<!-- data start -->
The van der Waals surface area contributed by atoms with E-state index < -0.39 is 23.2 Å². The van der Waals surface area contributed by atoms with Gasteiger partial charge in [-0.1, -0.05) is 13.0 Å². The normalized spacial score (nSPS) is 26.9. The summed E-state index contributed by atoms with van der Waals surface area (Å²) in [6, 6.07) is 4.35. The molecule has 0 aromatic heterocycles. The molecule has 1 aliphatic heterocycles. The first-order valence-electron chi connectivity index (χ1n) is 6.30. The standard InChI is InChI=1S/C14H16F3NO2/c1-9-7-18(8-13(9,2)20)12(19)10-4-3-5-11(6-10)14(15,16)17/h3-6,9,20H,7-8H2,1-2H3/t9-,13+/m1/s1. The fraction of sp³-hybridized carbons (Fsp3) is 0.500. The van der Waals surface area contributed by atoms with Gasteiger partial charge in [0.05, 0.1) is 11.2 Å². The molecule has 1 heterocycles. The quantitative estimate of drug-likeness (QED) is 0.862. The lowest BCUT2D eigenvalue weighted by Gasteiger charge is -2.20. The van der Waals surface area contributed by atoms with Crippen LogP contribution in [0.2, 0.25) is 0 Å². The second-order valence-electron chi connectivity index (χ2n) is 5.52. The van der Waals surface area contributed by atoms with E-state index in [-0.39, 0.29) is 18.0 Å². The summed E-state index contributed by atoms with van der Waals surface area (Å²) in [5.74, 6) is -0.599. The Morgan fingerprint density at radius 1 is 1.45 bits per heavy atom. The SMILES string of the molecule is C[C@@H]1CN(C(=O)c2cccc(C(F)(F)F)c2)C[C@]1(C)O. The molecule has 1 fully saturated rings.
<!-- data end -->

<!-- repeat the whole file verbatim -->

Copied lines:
The van der Waals surface area contributed by atoms with E-state index < -0.39 is 23.2 Å². The van der Waals surface area contributed by atoms with Gasteiger partial charge in [-0.1, -0.05) is 13.0 Å². The normalized spacial score (nSPS) is 26.9. The summed E-state index contributed by atoms with van der Waals surface area (Å²) in [6, 6.07) is 4.35. The molecule has 0 aromatic heterocycles. The molecule has 1 aliphatic heterocycles. The first-order valence-electron chi connectivity index (χ1n) is 6.30. The standard InChI is InChI=1S/C14H16F3NO2/c1-9-7-18(8-13(9,2)20)12(19)10-4-3-5-11(6-10)14(15,16)17/h3-6,9,20H,7-8H2,1-2H3/t9-,13+/m1/s1. The fraction of sp³-hybridized carbons (Fsp3) is 0.500. The van der Waals surface area contributed by atoms with Gasteiger partial charge in [0.05, 0.1) is 11.2 Å². The molecule has 1 heterocycles. The quantitative estimate of drug-likeness (QED) is 0.862. The lowest BCUT2D eigenvalue weighted by Gasteiger charge is -2.20. The van der Waals surface area contributed by atoms with Crippen LogP contribution in [0.2, 0.25) is 0 Å². The second-order valence-electron chi connectivity index (χ2n) is 5.52. The van der Waals surface area contributed by atoms with E-state index in [-0.39, 0.29) is 18.0 Å². The summed E-state index contributed by atoms with van der Waals surface area (Å²) in [5.74, 6) is -0.599. The Morgan fingerprint density at radius 1 is 1.45 bits per heavy atom. The SMILES string of the molecule is C[C@@H]1CN(C(=O)c2cccc(C(F)(F)F)c2)C[C@]1(C)O. The molecule has 1 fully saturated rings.